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White widow, black widow…a story of medieval murders….


This is the story of a medieval murderess who got away with a clutch of bloody crimes.

It all began with the murder at Coulsdon in Surrey, of 13-year-old Edmund de Pashley and his valet on 13th March 1328. Edmund was a son of rich Sir Edmund de Pashley, a Sussex landowner (and lawyer) who was a king’s serjeant and a baron of the Exchequer in 1323. He too had died mysteriously the previous year, leaving a large fortune and many estates in the south-east of England. Edmund’s eldest brother, William, was disposed of as well. That only left John, who would eventually fight for his rights.

Sir Edmund’s death led to his first widow turning up to claim her third of his lands in dower. I regard her as the White Widow, because she appears to be innocent of crime. But she was lustful Sir Edmund’s second wife, his first being Maud, who died in 1318 and was probably little Edmund’s mother. Then he married Joan, before taking himself off to live with Margaret de Basing (widow of William de Basing – and my Black Widow), by whom he had more sons. So, when Joan tried to obtain her dower lands, she met with a problem—they were already occupied by Margaret, who wasn’t about to move out. One of these properties was Pashley House, Ticehurst, Kent, pictured above.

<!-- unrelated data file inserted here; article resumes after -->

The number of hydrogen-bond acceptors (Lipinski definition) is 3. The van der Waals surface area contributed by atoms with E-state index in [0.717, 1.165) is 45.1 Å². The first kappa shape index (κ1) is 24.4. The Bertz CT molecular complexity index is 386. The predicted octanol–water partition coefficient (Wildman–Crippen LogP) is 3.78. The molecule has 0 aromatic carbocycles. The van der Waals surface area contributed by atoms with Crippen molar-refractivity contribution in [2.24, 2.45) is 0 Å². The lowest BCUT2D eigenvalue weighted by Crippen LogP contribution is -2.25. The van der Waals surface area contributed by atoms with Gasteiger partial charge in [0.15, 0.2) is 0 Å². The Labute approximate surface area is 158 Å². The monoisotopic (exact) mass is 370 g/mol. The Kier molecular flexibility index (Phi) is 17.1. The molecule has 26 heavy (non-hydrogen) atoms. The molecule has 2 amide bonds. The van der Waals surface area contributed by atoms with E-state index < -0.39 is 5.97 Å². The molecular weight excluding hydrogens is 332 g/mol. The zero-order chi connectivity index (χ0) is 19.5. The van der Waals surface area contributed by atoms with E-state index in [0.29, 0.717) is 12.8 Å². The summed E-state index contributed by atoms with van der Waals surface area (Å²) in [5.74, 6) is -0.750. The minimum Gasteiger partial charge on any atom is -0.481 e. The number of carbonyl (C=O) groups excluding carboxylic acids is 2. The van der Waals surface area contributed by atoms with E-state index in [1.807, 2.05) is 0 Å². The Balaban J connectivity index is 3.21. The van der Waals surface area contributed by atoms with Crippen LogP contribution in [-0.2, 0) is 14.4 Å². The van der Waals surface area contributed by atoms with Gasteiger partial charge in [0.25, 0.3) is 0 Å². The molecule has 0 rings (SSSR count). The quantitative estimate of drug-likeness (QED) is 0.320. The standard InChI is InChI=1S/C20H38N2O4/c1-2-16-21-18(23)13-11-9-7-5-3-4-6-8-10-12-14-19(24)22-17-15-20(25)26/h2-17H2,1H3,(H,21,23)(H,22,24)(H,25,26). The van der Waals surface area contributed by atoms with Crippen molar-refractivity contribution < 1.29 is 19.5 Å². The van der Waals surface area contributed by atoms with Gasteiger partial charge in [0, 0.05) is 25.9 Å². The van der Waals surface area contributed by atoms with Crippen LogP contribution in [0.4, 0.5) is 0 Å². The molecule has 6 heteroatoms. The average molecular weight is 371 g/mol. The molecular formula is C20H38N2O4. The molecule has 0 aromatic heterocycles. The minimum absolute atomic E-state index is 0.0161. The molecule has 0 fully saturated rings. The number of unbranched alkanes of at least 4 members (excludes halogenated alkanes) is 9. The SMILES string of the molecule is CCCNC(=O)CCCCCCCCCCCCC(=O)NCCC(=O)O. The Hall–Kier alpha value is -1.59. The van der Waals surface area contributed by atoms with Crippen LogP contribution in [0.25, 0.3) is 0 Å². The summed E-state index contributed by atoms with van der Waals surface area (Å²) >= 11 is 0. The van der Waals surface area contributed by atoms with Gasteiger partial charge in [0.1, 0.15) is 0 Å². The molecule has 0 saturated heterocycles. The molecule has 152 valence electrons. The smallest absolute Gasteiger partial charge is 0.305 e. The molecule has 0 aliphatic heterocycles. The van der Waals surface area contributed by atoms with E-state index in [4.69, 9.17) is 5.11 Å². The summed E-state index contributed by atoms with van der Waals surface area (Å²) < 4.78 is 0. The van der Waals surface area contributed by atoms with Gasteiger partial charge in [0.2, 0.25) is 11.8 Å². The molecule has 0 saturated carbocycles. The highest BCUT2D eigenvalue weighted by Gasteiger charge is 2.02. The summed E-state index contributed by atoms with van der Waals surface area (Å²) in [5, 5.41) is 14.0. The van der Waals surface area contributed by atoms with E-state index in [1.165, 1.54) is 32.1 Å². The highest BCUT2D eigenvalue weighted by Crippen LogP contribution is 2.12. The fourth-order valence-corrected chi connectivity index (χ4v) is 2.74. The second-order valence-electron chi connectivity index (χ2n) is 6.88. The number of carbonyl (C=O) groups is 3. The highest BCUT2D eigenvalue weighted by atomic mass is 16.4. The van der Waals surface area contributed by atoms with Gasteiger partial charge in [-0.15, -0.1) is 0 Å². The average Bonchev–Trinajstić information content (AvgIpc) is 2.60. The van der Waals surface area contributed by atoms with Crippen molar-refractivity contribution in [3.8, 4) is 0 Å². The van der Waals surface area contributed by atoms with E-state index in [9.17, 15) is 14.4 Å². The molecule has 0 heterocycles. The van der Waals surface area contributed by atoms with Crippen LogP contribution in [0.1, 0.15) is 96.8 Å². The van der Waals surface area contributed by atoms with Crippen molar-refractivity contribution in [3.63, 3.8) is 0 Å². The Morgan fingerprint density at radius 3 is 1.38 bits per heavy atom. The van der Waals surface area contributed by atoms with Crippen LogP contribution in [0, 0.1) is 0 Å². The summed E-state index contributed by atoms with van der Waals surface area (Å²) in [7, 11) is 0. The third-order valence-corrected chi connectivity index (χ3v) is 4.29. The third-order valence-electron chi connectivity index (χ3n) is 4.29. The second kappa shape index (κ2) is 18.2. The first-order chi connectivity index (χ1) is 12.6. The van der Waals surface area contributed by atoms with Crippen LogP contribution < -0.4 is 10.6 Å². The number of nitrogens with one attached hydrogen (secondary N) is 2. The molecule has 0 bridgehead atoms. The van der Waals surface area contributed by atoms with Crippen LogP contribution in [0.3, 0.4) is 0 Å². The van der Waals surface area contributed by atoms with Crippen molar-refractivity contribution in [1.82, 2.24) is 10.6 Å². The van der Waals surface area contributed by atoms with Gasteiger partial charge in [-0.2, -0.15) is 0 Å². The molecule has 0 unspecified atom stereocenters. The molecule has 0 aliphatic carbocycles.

Joan proved her case, one of her witnesses being the Bishop of London, but Margaret was a very hard nut, and impossible to crack. She wanted her sons by Pashley to inherit everything, and was prepared to murder to have her way. So, while claiming that Sir Edmund had married her, she set about bumping off Sir Edmund, and then started on his three sons by Maud.

Margaret’s offspring were subsequently guilty of raids on properties, wholesale theft, cattle rustling, beatings, bloodshed, failures to appear in court and escapes from custody. They truly were criminals, born of a criminal mother. But then John, the sole remaining son from Sir Edmund’s first marriage was guilty of some similar activities, although (in my opinion) with some justification.

The court cases dragged on for a decade or more, until Margaret’s death in 1341, and in 1345 there was a private settlement. John abandoned his claim to lands in Surrey, and one imagines there was a similar agreement from the other side regarding lands in Sussex.

Wicked Margaret therefore achieved her aim, and the lands passed down through her sons. A coroner’s inquest had found her guilty of procuring the murders of little Edmund and his valet, yet she was acquitted!

Go figure, as the modern saying goes…




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